University of Colorado Colorado Springs Top Questions

What should every freshman at your school know before they start?


I graduated high school in 2003 and I feel as though I've lived a lot; in a strange way, high school feels like it was a lifetime ago. If I were to go back to talk to myself in high school, I would first reassure myself that everything that happens in high school doesn't matter. In fact, I barely remember high school and it's only been 12 years! Secondly, I would attempt to convince my younger self that I am beautiful; there's no need to rush love and fall for the first guy who comes along. Lastly, I would tell myself to live. We only get one shot at life and it shouldn't be wasted with insecurity or self-doubt. I am proud of everything I've done for the last 12 years because it got me here but I wish I would have had the strength, courage, and freedom that I've discovered in my 20s.


College is absolutely different than high school. Don't become discouraged of your education simply because a teacher is incapable of properly teaching, or if you believe the work load is just too much. Keep moving toward the goal of college because the world of university education is entirely in your hands. Also, don't get too cocky with your knowledge! There are so many things you have yet to learn in the field you are interested in. If you keep an open mind, then learning and comprehending will be absolutely enjoyable as well as painless. This is your life, don't let anyone define you differently. You know what you want to achieve, and if going to college and getting an education in what you love is your aspiration, then shoot for the stars. If anyone tells you that you can't do so, you don't need those people in your life. Don't ever change those aspirations for anyone, and stay true to the education you deserve.


I would say, go to your first choice college and do not be worried or intimidated to live a little! If you play it safe and chose a college that is easy and comfortable, you may not get everything you were wanting out of it. Pick a school and do your research-- look up class sizes, academic life, campus invovlement and activities. Talk to someone from your high school that goes to school their and get their taking on the school. Tour the school, heck spend a weekend there. Imagine yourself there! After all that is said and done, evaluate if this is YOUR school. You are going to college for school and to get a degree. Make that the most important factor. Make sure you will like the classes and degree program. The second most important thing is picking that one school where it is going to be home away from home-- one you are proud to be a part of, come back to, make lifelong friendships out of. You only have a short amount of time to enjoy college the way you are supposed to... so chose wisely...put your mind and heart into it and go!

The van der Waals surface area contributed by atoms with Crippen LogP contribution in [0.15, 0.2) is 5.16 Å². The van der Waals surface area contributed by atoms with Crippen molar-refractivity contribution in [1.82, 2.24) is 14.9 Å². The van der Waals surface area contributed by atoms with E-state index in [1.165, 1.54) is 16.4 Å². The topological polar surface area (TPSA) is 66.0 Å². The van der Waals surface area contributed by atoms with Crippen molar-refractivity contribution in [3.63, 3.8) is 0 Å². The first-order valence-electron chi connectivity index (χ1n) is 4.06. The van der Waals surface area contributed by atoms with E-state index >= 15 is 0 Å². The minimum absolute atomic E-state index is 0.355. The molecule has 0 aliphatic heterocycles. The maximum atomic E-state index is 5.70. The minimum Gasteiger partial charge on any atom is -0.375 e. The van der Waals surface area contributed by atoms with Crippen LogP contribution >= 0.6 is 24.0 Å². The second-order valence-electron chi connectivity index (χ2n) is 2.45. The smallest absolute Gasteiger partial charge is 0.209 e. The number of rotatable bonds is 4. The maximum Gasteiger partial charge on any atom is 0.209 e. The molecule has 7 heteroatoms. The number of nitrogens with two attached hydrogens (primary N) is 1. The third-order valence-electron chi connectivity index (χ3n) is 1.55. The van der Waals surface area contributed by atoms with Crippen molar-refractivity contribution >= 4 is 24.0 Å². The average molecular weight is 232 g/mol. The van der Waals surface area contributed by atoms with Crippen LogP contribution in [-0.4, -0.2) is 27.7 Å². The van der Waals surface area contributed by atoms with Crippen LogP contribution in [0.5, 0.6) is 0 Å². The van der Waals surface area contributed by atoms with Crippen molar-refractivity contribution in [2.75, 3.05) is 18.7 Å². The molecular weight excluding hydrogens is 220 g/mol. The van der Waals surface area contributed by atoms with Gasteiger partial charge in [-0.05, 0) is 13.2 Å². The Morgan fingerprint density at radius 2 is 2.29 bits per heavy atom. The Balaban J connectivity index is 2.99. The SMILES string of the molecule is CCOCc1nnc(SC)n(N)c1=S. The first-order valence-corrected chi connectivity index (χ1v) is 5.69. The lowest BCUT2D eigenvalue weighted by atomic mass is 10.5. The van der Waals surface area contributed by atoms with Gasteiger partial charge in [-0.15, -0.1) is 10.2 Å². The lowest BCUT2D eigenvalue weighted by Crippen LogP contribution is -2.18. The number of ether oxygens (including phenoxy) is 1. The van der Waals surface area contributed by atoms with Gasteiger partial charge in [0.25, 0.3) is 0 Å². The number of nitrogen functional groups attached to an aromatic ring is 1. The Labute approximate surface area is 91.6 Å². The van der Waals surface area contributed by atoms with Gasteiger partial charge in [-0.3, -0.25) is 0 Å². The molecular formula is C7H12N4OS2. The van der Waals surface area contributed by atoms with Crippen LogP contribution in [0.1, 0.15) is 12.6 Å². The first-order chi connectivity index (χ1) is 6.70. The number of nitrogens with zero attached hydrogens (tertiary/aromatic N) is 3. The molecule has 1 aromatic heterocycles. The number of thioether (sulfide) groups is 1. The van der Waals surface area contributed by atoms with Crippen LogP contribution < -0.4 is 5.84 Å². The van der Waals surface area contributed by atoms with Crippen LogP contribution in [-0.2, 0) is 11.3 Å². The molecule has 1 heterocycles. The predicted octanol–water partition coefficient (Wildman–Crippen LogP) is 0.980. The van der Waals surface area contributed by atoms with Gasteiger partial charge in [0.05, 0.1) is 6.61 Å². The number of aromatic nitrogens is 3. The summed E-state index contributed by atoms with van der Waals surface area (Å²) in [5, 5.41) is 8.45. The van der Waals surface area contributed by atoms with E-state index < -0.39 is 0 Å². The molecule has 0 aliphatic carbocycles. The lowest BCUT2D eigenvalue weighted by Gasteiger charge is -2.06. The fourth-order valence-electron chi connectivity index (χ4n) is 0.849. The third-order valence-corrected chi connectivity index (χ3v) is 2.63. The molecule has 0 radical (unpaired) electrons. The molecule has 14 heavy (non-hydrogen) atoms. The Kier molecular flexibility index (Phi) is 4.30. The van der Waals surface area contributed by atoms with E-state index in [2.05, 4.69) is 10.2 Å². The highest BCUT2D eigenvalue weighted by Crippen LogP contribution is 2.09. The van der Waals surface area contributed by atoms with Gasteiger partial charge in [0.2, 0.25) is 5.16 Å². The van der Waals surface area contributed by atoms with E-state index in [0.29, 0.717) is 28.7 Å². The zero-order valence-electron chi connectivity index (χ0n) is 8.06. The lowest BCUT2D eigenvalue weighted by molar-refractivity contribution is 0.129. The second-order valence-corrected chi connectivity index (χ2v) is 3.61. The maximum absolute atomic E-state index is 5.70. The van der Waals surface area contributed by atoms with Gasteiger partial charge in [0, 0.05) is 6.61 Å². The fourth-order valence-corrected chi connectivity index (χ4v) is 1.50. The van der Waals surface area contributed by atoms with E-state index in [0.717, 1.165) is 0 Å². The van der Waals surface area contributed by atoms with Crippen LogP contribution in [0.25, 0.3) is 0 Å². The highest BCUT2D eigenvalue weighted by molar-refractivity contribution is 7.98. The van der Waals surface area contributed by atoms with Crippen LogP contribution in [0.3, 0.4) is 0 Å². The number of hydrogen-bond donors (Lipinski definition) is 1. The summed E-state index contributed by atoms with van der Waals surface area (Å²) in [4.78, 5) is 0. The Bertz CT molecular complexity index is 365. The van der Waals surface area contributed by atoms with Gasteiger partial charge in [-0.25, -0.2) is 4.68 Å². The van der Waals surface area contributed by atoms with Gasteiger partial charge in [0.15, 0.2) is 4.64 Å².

Knowing what I know about college now and the transition I had to go through, I would tell myself that starting at a smaller school and working toward something bigger is totally okay. The transition I had in going to a small school and living at home was much easier as well as cheaper than going straight into a bigger school right after graduation. I feel much more prepared and well adjusted to life as a college student than many of my friends who did go to a bigger school. It is also not the end of the world if you don't get into your top school. There is always an option to transfer if you choose a school you do not like. Yes, college is a big deal, but do not let the pressure of adults and friends make you feel as though there is only one choice. Trust your instinct, because only you know yourself the best.


Be proactive. Find the freshman advisor office and make connections. Show up to your professor's office hours even if you don't have any questions. Engage them by talking about your life, you interestes, and find out about theirs.